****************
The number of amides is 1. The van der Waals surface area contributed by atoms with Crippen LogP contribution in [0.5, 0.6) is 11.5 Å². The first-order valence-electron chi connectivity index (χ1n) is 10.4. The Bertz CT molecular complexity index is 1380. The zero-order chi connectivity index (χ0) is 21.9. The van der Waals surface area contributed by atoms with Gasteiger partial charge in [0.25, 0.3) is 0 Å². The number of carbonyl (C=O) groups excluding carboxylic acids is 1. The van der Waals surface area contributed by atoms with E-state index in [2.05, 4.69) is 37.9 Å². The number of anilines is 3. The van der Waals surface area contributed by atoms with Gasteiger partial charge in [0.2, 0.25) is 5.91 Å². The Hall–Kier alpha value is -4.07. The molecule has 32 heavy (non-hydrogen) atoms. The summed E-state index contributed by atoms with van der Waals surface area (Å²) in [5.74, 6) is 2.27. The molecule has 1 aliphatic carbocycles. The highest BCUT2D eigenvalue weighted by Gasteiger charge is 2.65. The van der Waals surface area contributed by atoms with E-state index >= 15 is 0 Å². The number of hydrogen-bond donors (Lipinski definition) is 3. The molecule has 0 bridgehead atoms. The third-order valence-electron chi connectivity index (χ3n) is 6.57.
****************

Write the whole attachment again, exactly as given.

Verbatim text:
The number of amides is 1. The van der Waals surface area contributed by atoms with Crippen LogP contribution in [0.5, 0.6) is 11.5 Å². The first-order valence-electron chi connectivity index (χ1n) is 10.4. The Bertz CT molecular complexity index is 1380. The zero-order chi connectivity index (χ0) is 21.9. The van der Waals surface area contributed by atoms with Gasteiger partial charge in [0.25, 0.3) is 0 Å². The number of carbonyl (C=O) groups excluding carboxylic acids is 1. The van der Waals surface area contributed by atoms with E-state index in [2.05, 4.69) is 37.9 Å². The number of anilines is 3. The van der Waals surface area contributed by atoms with Gasteiger partial charge in [0.2, 0.25) is 5.91 Å². The Hall–Kier alpha value is -4.07. The molecule has 32 heavy (non-hydrogen) atoms. The summed E-state index contributed by atoms with van der Waals surface area (Å²) in [5.74, 6) is 2.27. The molecule has 1 aliphatic carbocycles. The highest BCUT2D eigenvalue weighted by Gasteiger charge is 2.65. The van der Waals surface area contributed by atoms with E-state index >= 15 is 0 Å². The number of hydrogen-bond donors (Lipinski definition) is 3. The molecule has 0 bridgehead atoms. The third-order valence-electron chi connectivity index (χ3n) is 6.57.